Near to Guatapé, we visited the mock village in honour of the village buried by water upon creation of the hydro dam. You can still see the church spire in the distance of the picture below. The villages flooded during creation of the dam were moved to higher grounds nearby. I would think it would be quite amazing to scuba dive around the underwater buildings. Next stop was Peñol Rock (La piedra del Peñol), a rock formation born 70 million years ago and only 2/3 above ground. A staircase of between 650 – 750 stairs has been built into the rock. After paragliding and walking Arvi Park, I made the decision to stop about 2/3rds of the way up at the observation point shown below. The journey down consisted of a much narrower staircase inside the crack of the rock. As you can see below, the views are stupendous!
As we entered Guatapé, the colours of this pretty vacation village on the shores of the man-made lake catch your attention! Vividly painted with flowers and other adornments, this village is picture-perfect! A quick meal at La Fogato filled our bellies with local cuisine to fuel the rest of the journey. I loved the sculptures of the surfer and in a nearby village, the Phoenix. A few more stops along the way top take pictures and visit a waterfall before returning to Medellín rounded out my week of tourism.
But, as some of you know, I also jumped off a cliff to go paragliding, explored the local neighbourhood and visited many parts of the city to ensure I truly experienced adventure on my trip.
I only felt one moment of fear my entire journey and that was St. Patrick’s day when my Uber was pulled over in a ride style check. My driver had to exit the vehicle and do a blow test (possibly due to my bar wear – a sparkly green hat sponsored by non-Irish company Heineken and a huge St. Patrick’s day necklace). Being left alone in a vehicle and not knowing whether this was a normal scenario, I was a little bit afraid. Seconds later my driver returned and all was well. In all, I felt safer using Uber all week than I felt in taxis, particularly when returning from another part of the city to my airBNB late at night alone.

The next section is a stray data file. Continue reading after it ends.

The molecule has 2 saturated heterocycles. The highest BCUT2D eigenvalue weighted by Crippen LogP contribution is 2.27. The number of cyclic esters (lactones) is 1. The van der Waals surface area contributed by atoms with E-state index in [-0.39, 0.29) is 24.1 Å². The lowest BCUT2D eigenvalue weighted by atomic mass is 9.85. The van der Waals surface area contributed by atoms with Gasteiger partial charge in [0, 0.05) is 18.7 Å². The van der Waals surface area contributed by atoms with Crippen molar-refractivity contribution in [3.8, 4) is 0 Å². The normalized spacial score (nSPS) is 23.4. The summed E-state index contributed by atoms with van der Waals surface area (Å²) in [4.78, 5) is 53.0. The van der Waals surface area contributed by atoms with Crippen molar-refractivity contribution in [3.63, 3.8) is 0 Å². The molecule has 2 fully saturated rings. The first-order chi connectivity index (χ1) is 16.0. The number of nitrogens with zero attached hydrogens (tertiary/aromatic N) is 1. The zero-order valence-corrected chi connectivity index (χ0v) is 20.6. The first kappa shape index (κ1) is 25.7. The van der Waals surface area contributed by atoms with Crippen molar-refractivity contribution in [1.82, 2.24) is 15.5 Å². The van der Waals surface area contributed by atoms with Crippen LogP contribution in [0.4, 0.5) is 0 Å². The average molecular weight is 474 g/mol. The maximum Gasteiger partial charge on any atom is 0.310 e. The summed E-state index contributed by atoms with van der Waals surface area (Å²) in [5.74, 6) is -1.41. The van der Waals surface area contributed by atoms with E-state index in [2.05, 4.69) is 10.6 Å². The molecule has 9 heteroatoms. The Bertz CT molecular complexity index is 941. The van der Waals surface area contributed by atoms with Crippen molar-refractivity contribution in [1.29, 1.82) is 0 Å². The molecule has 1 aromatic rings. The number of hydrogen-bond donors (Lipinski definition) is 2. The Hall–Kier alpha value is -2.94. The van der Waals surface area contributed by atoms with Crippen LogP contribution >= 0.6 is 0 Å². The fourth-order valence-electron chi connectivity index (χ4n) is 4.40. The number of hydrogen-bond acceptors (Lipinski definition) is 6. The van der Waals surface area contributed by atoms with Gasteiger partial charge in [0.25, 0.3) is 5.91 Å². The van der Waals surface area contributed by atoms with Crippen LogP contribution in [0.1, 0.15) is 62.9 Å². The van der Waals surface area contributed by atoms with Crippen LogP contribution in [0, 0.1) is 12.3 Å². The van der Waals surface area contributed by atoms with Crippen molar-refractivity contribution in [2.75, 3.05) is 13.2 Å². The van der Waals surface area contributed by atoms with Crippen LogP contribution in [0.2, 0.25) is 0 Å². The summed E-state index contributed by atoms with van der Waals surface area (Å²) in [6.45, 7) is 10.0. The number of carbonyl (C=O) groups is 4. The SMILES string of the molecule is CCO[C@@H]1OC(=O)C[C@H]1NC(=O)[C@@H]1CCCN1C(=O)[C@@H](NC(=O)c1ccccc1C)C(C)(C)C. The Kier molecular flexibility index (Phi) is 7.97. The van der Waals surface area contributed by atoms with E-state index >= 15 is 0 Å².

The people of Colombia were warm and welcoming. My lack of Spanish was only a small impediment and caused a little bit of laughter as I tried to explain what I was trying to say. I still managed to go grocery shopping alone, buy shoes (including telling size), order food and find directions. Everyone was helpful.
The sidewalks of Colombia felt very safe. I noticed no outbursts, incorrigible behavour, fighting, swearing or yelling anywhere during my visit – something that I experience regularly in my own communities. The traffic and streets were a little crazy – the first few days I thought the drivers were all loco as they swerved in and out of traffic at rapid speeds. Lanes and traffic signals seemed to be suggestions. By the end of the week, it all seemed normal. Note to travelers – cars DO NOT STOP for pedestrians so be prepared to dodge traffic crossing the street. By the end of the week, I was a pro and crossing like a Colombian.
At the beginning of this post, I also mentioned this trip was a bit of a journey of self-discovery. I needed to refind myself. The truth is I stayed pretty busy my entire week away, perhaps too buy to really reflect on what I wanted from life. After a week of being at home, I have thought hard. I know I want to continue to travel to new areas, learn from others and explore. I am passionate about entrepreneurship and want to further the action I’m taking in the field, perhaps even finding work with an international organization like GEN. My passion and my purpose needs to match my career as when it does not, I feel out of alignment, I feel lost. I need to help others build their businesses and help put framework in place to help others, particularly those with a passion to improve the lives of others through social entrepreneurship.